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Jordin has true talent, not just a gimmick

Teenager has real chance to develop into next big pop star. By Craig Berman
/ Source: contributor

One of the two "American Idol" finalists is capable of standing out for sheer vocal ability. The other relies on a musical gimmick most thought was mercifully put out to pasture a decade ago.

One "Idol" hopeful evokes memories of Kelly Clarkson and Carrie Underwood, who emerged victorious based on both talent and potential.

The other is more like Taylor Hicks, a pure entertainer who is forgotten five minutes after the performance.

The former is Jordin Sparks, a few short hours away from being crowned the sixth "American Idol" winner. The latter is Blake Lewis, a few short hours away from joining the Justin Guarini "Who came in second place again?" club.

Jordin hasn't gotten this far because the producers keep pulling her name out of a hat, nor does she need to resort to beatboxing to get attention. Her voice is enough to win her all the votes she needs.

She's a strong singer and a fun personality, and that's the traditional recipe for "Idol" winners.

There's a reason why Jordin has succeeded where so many "Idol" teenagers have fallen by the wayside. She's got all the talent a winner needs, and the ability to take the rare negative comment in stride. She'll have work to do if she wants to succeed, but there's no doubt that will happen, even if father Phillippi Sparks has to break out the motivational tactics he learned while playing for the New York Giants.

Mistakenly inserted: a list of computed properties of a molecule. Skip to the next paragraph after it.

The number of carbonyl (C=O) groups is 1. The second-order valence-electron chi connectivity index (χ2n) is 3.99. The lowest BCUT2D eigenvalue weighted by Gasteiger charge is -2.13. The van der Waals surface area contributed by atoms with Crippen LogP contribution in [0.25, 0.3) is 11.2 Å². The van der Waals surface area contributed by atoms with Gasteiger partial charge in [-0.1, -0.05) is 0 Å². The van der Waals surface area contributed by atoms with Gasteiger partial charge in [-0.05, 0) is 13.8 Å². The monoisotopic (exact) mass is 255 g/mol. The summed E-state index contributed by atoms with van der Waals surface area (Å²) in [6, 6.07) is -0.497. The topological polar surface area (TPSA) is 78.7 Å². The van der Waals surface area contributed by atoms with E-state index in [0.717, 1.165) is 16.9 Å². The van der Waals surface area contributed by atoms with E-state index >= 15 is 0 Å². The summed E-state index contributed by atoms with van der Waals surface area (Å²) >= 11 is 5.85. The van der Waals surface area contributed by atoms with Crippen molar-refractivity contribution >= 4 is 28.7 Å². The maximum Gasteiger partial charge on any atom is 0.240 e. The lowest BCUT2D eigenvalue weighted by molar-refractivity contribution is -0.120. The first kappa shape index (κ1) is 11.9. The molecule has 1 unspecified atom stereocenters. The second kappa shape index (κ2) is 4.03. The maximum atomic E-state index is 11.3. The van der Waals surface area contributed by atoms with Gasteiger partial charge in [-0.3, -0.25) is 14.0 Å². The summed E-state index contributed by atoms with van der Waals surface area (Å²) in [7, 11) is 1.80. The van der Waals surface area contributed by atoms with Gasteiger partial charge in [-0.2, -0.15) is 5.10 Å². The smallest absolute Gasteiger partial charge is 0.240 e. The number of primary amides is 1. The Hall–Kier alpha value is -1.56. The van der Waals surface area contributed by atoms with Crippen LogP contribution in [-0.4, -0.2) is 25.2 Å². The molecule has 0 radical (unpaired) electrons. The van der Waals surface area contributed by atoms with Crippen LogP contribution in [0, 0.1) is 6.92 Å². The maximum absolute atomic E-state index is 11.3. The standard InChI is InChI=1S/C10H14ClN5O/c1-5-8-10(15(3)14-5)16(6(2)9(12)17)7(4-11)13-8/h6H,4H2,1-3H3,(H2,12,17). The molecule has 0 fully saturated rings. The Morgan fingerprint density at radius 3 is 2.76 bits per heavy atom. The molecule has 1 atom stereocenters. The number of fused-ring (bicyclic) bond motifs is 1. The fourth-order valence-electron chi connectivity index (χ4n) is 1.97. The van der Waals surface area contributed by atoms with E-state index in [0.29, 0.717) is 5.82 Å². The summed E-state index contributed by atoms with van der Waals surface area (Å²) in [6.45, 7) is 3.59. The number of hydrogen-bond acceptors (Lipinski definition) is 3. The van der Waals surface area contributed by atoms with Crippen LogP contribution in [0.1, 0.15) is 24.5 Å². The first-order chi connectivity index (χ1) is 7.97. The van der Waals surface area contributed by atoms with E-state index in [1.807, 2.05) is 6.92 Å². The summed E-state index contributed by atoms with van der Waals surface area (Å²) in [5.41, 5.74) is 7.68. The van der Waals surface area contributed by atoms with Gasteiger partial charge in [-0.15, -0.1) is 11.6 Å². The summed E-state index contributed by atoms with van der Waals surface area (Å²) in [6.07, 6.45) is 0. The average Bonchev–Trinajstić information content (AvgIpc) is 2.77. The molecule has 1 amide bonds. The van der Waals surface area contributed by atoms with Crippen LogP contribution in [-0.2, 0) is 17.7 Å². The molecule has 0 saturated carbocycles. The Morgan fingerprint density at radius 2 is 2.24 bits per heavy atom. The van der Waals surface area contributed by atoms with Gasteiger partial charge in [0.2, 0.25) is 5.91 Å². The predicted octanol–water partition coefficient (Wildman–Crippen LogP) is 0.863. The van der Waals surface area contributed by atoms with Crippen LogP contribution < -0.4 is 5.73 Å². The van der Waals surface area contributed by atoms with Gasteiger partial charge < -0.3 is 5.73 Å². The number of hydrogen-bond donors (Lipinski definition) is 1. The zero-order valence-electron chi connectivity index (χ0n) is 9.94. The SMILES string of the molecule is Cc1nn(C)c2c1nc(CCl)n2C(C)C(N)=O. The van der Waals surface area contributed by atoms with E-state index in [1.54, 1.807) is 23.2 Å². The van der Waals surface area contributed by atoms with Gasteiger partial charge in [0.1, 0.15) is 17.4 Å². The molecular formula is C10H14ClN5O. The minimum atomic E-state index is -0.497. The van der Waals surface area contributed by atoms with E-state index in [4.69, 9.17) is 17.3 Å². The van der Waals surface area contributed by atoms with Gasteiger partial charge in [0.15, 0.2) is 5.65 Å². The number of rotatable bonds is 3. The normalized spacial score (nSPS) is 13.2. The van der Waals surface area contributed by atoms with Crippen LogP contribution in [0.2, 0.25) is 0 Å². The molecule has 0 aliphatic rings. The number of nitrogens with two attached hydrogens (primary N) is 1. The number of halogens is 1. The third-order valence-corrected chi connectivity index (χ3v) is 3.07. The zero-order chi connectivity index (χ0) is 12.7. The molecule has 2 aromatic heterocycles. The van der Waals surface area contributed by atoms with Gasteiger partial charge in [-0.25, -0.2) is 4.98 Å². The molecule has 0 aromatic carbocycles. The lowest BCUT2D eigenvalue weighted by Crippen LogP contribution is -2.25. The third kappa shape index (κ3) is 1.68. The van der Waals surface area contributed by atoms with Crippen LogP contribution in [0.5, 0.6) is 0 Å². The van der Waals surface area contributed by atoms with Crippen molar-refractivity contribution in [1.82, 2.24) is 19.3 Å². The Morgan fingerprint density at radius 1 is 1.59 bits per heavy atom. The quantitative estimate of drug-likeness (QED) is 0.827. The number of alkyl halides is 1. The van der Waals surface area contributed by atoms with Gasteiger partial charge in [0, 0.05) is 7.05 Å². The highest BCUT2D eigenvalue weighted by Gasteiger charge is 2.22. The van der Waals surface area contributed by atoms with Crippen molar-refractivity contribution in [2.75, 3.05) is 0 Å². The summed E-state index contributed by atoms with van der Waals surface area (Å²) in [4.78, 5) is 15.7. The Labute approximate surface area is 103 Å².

Sure, she was rejected by other musical shows. Chris Daughtry was rejected by "Rock Star: INXS" a couple of years ago. How's that band doing these days? There's a reason that "American Juniors" and "Star Search" aren't on the air anymore, and it's because they were dumb enough to let performers like Jordin slip through the cracks.

This is a big year for "Idol." It was OK for the fans to screw up last season and anoint Hicks the winner instead of fourth-place finisher Daughtry. After all, it should serve to end any speculation about the show rigging the outcome, and it gave all prematurely grey twentysomethings in the audience a bit of hope.

But once is enough. There's no room for two gimmicky winners in a row.

This is, as Simon never gets tired of saying, a singing competition.

Sounding like a pop star is good. Sounding like a record scratching is less so.

To borrow from an old baseball saying, in 10 years, the 17-year-old Jordin Sparks has a chance to be a superstar. In 10 years, the 25-year-old Blake Lewis has a chance to be 35. That potential is the difference, and it's about to make Jordin the teen queen of the "Idol" stage.

Craig Berman is a writer in Washington, D.C.